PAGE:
Artist: Bear's Den
Album: Red Earth & Pouring Rain
Release Date: 07/22/2016
Bear’s Den continues their singer/songwriter statement under a new synth pop undertow in latest disc Red Earth & Pouring Rain. The folk sound of last year’s Islands is still visible, but shielded behind an electronic overlay. The real champion of this disc is the consistent theme of a search for lost love conveyed through expert lyrics. The upbeat blend creates an interesting space, somewhere in the bittersweet space between nostalgia and loss.
The opening title track is a banger, with love and nostalgia entangled into an upbeat, emotionally stimulating sound. The album title is fulfilled among the lyrics, playing on a particular time and place that jumpstarts a reminiscent sentimentality. “Emeralds” continues with a very similar sound among a heavy pleading and continuous search to find what is lost. “I look for you every nightfall. I search all my dreams. In my mind, you’ll always be shining. An emerald in the moon glow.”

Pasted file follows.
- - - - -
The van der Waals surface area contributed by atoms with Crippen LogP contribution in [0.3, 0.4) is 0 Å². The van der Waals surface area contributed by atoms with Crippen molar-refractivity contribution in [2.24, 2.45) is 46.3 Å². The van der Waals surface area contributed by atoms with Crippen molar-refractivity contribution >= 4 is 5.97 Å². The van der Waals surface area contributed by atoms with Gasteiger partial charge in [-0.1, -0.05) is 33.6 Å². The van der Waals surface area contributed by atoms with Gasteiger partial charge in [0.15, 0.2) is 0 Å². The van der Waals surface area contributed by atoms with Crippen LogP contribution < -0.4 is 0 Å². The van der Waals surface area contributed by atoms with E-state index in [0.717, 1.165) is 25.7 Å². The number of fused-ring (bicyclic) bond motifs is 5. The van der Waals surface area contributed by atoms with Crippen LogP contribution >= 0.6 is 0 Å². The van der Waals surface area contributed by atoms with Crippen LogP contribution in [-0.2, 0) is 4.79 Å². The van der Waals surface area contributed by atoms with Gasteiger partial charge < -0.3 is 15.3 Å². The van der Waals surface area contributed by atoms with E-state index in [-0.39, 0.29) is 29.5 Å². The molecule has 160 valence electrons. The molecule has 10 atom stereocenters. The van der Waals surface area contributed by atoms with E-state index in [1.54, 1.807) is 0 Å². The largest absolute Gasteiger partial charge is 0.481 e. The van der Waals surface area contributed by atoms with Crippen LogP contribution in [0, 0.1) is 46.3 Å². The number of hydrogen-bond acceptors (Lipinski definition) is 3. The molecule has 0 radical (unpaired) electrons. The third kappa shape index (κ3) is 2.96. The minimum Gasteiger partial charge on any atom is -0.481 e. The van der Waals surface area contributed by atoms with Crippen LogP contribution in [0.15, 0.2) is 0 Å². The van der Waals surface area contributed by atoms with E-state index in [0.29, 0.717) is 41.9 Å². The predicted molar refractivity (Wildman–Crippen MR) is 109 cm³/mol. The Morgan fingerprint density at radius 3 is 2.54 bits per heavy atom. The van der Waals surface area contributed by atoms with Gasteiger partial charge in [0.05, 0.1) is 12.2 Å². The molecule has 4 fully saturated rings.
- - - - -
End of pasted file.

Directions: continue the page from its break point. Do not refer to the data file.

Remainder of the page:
“Dew on the Vine” features the signature cyclical guitar and drum backdrop, along with a catchy chorus that explores reality, imagination, and a leftover trace of past love. “Roses on a Breeze” then enters as a more mellow, downbeat sad song that focuses on the emotions that arise after remembering all the good things. The result is a rip in your heart that will never quite go away. “I don’t want to know. All the fear in my heart, I couldn’t let you see…But you’ll always be the love of my life.”
“New Jerusalem” is an album standout with a soft, intimate outpour, while “Auld Wives” provides a storyline of this constant searching for the past. “I call your name, but you can’t hear me now. Nor you don’t recognize my face. Who are you?” “Fortress” offers a uniquely different sound, featuring fuzzed out guitar reverb serving as an echo of the past. Then, “Napoleon” ends the disc with a cyclical guitar stance, slowly building in layers like a rising sea of emotions that ends with hope. “I threw it all down the wishing well. Don’t throw it all down the wishing well… It’s not too late to mend what we’ve broken.”